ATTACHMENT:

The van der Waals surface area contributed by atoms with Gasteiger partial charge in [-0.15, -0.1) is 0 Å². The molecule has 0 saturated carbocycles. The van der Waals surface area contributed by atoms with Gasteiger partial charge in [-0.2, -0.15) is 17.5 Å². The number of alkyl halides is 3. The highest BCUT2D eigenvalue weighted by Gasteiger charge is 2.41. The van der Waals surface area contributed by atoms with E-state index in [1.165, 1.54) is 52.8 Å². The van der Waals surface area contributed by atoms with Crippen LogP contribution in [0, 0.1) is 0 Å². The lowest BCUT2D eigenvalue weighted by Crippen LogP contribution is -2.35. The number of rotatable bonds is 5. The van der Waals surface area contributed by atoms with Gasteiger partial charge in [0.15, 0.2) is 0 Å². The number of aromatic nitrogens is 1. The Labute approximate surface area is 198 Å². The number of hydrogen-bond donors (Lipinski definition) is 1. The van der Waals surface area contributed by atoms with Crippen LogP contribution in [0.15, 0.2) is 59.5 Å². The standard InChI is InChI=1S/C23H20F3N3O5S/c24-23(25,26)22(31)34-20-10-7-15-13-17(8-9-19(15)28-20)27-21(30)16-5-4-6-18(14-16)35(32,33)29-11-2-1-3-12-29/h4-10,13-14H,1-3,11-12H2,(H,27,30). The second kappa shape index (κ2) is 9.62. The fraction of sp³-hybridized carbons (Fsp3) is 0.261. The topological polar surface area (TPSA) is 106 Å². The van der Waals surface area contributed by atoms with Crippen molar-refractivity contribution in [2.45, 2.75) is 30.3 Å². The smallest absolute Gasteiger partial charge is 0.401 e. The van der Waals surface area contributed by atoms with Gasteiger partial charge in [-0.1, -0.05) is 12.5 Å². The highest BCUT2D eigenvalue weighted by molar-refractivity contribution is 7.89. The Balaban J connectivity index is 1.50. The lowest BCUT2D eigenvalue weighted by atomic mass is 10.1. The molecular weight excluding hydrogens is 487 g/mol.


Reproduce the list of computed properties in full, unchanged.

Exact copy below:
The van der Waals surface area contributed by atoms with Gasteiger partial charge in [-0.15, -0.1) is 0 Å². The molecule has 0 saturated carbocycles. The van der Waals surface area contributed by atoms with Gasteiger partial charge in [-0.2, -0.15) is 17.5 Å². The number of alkyl halides is 3. The highest BCUT2D eigenvalue weighted by Gasteiger charge is 2.41. The van der Waals surface area contributed by atoms with E-state index in [1.165, 1.54) is 52.8 Å². The van der Waals surface area contributed by atoms with Crippen LogP contribution in [0, 0.1) is 0 Å². The lowest BCUT2D eigenvalue weighted by Crippen LogP contribution is -2.35. The number of rotatable bonds is 5. The van der Waals surface area contributed by atoms with Gasteiger partial charge in [0.15, 0.2) is 0 Å². The number of aromatic nitrogens is 1. The Labute approximate surface area is 198 Å². The number of hydrogen-bond donors (Lipinski definition) is 1. The van der Waals surface area contributed by atoms with Crippen LogP contribution in [0.15, 0.2) is 59.5 Å². The standard InChI is InChI=1S/C23H20F3N3O5S/c24-23(25,26)22(31)34-20-10-7-15-13-17(8-9-19(15)28-20)27-21(30)16-5-4-6-18(14-16)35(32,33)29-11-2-1-3-12-29/h4-10,13-14H,1-3,11-12H2,(H,27,30). The second kappa shape index (κ2) is 9.62. The fraction of sp³-hybridized carbons (Fsp3) is 0.261. The topological polar surface area (TPSA) is 106 Å². The van der Waals surface area contributed by atoms with Crippen molar-refractivity contribution in [2.45, 2.75) is 30.3 Å². The smallest absolute Gasteiger partial charge is 0.401 e. The van der Waals surface area contributed by atoms with Gasteiger partial charge in [-0.1, -0.05) is 12.5 Å². The highest BCUT2D eigenvalue weighted by molar-refractivity contribution is 7.89. The Balaban J connectivity index is 1.50. The lowest BCUT2D eigenvalue weighted by atomic mass is 10.1. The molecular weight excluding hydrogens is 487 g/mol.